The world is full of lost treasures. Some of them are better off not found.
In this sequel to Lost Things, when the Gilchrist Aviation team tries to win the money to keep the business going during the 1930s Depression, by placing first in a coast-to-coast air race, things get complicated! A stolen necklace, a runaway Russian countess, and a century-old curse seem like trouble enough, but then there’s New Orleans, and the unsolved murders of the New Orleans Axeman. But what if the murderer is one of them?
A series of mysterious plane crashes in the Rocky Mountains in the midst of a Depression winter call Air Corps reservists Mitch Sorley and Lewis Segura out to fly search and rescue, but it’s more than just a simple navigational hazard. Fortunately Mitch and Lewis are more than just pilots. With Lewis’ wife Alma and their old friend Dr. Jerry Ballard they’re members of an esoteric Lodge dedicated to the protection of the world. The Silver Bullet Mine is haunted-or is it? Can ghosts bring down aircraft? And are the small-time crooks who are interested in the Mine simply looking to make a buck-or the vanguard of something more evil and deadly? Aided by their former con artist office manager Stasi Rostov, they’ve got to get to the bottom of what’s happening at the Silver Bullet Mine before more lives are lost. It may be that Jerry holds the key not only to Silver Bullet, but to an even more dangerous secret, one that men have killed to gain for two thousand years. The Lodge is in deep, and there is only one man who can help them, the legendary scientist Nikola Tesla!
Each of these novels feels like a 1930s or 1950s comic or pulp fiction paperback — only much, much better written. What the blurbs don’t tell you is the relationships between the characters, the way entirely convincing love builds between them. Jerry Ballard is gay, Alma Gilchrist’s husband, the former head of their Lodge, was bi and loved both Alma and Jerry. When Alma tells Lewis (her new husband) about it, his confusion is very real. The scenes where Mitch connects with Stasi are both funny and very erotic (there’s the best description of what prostate massage feels like I’ve read anywhere).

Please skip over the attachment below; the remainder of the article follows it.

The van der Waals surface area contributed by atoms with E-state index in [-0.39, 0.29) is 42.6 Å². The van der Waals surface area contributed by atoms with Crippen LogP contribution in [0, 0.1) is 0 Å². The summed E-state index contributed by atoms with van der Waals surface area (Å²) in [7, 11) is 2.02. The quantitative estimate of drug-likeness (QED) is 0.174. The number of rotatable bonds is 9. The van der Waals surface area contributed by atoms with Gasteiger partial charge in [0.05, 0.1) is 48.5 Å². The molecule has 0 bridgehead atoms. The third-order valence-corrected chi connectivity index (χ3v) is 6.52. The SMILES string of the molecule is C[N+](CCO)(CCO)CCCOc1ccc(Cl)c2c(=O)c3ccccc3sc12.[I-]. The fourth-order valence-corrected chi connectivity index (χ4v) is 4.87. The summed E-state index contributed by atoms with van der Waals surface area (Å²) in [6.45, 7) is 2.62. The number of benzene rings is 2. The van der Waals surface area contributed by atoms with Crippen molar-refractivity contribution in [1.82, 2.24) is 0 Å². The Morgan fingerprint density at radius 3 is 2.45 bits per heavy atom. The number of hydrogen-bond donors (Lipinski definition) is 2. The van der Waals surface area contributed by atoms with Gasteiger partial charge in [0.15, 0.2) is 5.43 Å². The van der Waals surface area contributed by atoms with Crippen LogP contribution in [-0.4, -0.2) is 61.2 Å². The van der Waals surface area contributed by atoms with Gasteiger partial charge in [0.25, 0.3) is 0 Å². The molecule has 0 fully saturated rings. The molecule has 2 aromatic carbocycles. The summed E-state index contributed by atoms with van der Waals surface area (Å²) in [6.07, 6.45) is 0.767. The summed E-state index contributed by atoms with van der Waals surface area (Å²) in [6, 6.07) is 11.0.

The suspense is entirely convincing. In Lost Things, you are in the airship as it sinks towards the sea. You wonder whether the plane will make it across the gulf to Florida in the teeth of a magically called wind, in Steel Blues. In Silver Bullet, the standoff at the remote mine holds your attention — we know, even if the characters don’t, that the potential weapon there might make the difference to the world being ruled by Hitler or not.
The descriptions of the time feel exactly as one imagines it. The late 1920s and early 1930s detail is convincing and real, almost cinematic. And the technical details of flight and planes don’t seem to be inserted as an afterthought, to add a skimpy verisimilitude to their tales. They fit in, they enhance the realism, they are essential to the plots. If you are writing about magic and otherworldly powers it is even more important that the rest of the story persuades us to suspend our disbelief. And everything in the story does just that: the careful delineation of the characters and their interactions; the historical realism; the obvious in-depth knowledge of flying.
Everything you want from an engaging story is there: love, romance, suspense, excitement, eros, satisfaction, a happy ending, and ultimately the victory of right over wrong. Highly recommended.
You can buy the three novels in the “Order of the Air” series from CrossRoads press – go to
© 2014 Nikolaos Thiwerspoon
[Steel Blues was reviewed in the last issue. ]